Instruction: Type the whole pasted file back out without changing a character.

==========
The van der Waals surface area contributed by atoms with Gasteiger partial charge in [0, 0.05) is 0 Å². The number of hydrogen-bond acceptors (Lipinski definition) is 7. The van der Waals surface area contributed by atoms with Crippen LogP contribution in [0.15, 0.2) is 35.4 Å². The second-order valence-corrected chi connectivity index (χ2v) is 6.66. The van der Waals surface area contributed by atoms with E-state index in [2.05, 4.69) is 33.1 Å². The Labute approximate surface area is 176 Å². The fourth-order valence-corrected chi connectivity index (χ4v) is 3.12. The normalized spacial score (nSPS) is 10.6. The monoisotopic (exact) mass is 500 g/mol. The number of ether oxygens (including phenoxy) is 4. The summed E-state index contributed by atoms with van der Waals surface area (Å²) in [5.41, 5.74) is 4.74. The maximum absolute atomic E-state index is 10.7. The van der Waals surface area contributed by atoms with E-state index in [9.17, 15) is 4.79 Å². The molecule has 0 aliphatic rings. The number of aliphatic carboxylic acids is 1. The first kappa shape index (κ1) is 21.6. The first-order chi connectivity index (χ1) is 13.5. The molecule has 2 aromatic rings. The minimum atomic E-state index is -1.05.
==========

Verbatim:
The van der Waals surface area contributed by atoms with Gasteiger partial charge in [0, 0.05) is 0 Å². The number of hydrogen-bond acceptors (Lipinski definition) is 7. The van der Waals surface area contributed by atoms with Crippen LogP contribution in [0.15, 0.2) is 35.4 Å². The second-order valence-corrected chi connectivity index (χ2v) is 6.66. The van der Waals surface area contributed by atoms with E-state index in [2.05, 4.69) is 33.1 Å². The Labute approximate surface area is 176 Å². The fourth-order valence-corrected chi connectivity index (χ4v) is 3.12. The normalized spacial score (nSPS) is 10.6. The monoisotopic (exact) mass is 500 g/mol. The number of ether oxygens (including phenoxy) is 4. The summed E-state index contributed by atoms with van der Waals surface area (Å²) in [5.41, 5.74) is 4.74. The maximum absolute atomic E-state index is 10.7. The van der Waals surface area contributed by atoms with E-state index in [9.17, 15) is 4.79 Å². The molecule has 0 aliphatic rings. The number of aliphatic carboxylic acids is 1. The first kappa shape index (κ1) is 21.6. The first-order chi connectivity index (χ1) is 13.5. The molecule has 2 aromatic rings. The minimum atomic E-state index is -1.05.